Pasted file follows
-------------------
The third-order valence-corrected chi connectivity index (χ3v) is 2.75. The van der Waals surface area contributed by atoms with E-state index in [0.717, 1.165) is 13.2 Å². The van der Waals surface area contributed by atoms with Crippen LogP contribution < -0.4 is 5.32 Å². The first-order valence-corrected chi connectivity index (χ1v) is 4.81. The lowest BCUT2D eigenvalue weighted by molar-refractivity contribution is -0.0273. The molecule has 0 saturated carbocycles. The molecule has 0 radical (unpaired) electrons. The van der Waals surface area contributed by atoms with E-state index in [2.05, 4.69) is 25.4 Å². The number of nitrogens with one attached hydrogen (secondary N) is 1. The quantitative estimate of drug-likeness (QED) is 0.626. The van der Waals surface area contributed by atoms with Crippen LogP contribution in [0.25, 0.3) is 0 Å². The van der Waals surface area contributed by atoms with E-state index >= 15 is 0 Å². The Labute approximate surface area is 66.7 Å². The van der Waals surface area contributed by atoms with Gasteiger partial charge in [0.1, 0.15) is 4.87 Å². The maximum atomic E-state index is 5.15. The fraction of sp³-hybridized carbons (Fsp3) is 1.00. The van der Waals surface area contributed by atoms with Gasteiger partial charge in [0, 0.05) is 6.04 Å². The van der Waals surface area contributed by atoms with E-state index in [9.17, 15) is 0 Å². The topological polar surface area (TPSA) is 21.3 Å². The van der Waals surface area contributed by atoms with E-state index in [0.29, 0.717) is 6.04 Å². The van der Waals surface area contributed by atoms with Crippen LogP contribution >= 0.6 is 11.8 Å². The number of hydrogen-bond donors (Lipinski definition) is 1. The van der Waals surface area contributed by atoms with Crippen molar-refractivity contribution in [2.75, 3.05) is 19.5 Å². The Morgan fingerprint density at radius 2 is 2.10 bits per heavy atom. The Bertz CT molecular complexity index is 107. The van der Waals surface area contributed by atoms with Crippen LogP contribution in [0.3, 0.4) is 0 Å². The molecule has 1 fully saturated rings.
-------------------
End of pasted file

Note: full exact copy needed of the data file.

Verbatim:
The third-order valence-corrected chi connectivity index (χ3v) is 2.75. The van der Waals surface area contributed by atoms with E-state index in [0.717, 1.165) is 13.2 Å². The van der Waals surface area contributed by atoms with Crippen LogP contribution < -0.4 is 5.32 Å². The first-order valence-corrected chi connectivity index (χ1v) is 4.81. The lowest BCUT2D eigenvalue weighted by molar-refractivity contribution is -0.0273. The molecule has 0 saturated carbocycles. The molecule has 0 radical (unpaired) electrons. The van der Waals surface area contributed by atoms with E-state index in [2.05, 4.69) is 25.4 Å². The number of nitrogens with one attached hydrogen (secondary N) is 1. The quantitative estimate of drug-likeness (QED) is 0.626. The van der Waals surface area contributed by atoms with Crippen LogP contribution in [0.25, 0.3) is 0 Å². The van der Waals surface area contributed by atoms with E-state index >= 15 is 0 Å². The Labute approximate surface area is 66.7 Å². The van der Waals surface area contributed by atoms with Gasteiger partial charge in [0.1, 0.15) is 4.87 Å². The maximum atomic E-state index is 5.15. The fraction of sp³-hybridized carbons (Fsp3) is 1.00. The van der Waals surface area contributed by atoms with Gasteiger partial charge in [0, 0.05) is 6.04 Å². The van der Waals surface area contributed by atoms with E-state index in [9.17, 15) is 0 Å². The topological polar surface area (TPSA) is 21.3 Å². The van der Waals surface area contributed by atoms with E-state index in [0.29, 0.717) is 6.04 Å². The van der Waals surface area contributed by atoms with Crippen LogP contribution >= 0.6 is 11.8 Å². The number of hydrogen-bond donors (Lipinski definition) is 1. The van der Waals surface area contributed by atoms with Crippen molar-refractivity contribution in [2.75, 3.05) is 19.5 Å². The Morgan fingerprint density at radius 2 is 2.10 bits per heavy atom. The Bertz CT molecular complexity index is 107. The van der Waals surface area contributed by atoms with Crippen LogP contribution in [0.3, 0.4) is 0 Å². The molecule has 1 fully saturated rings.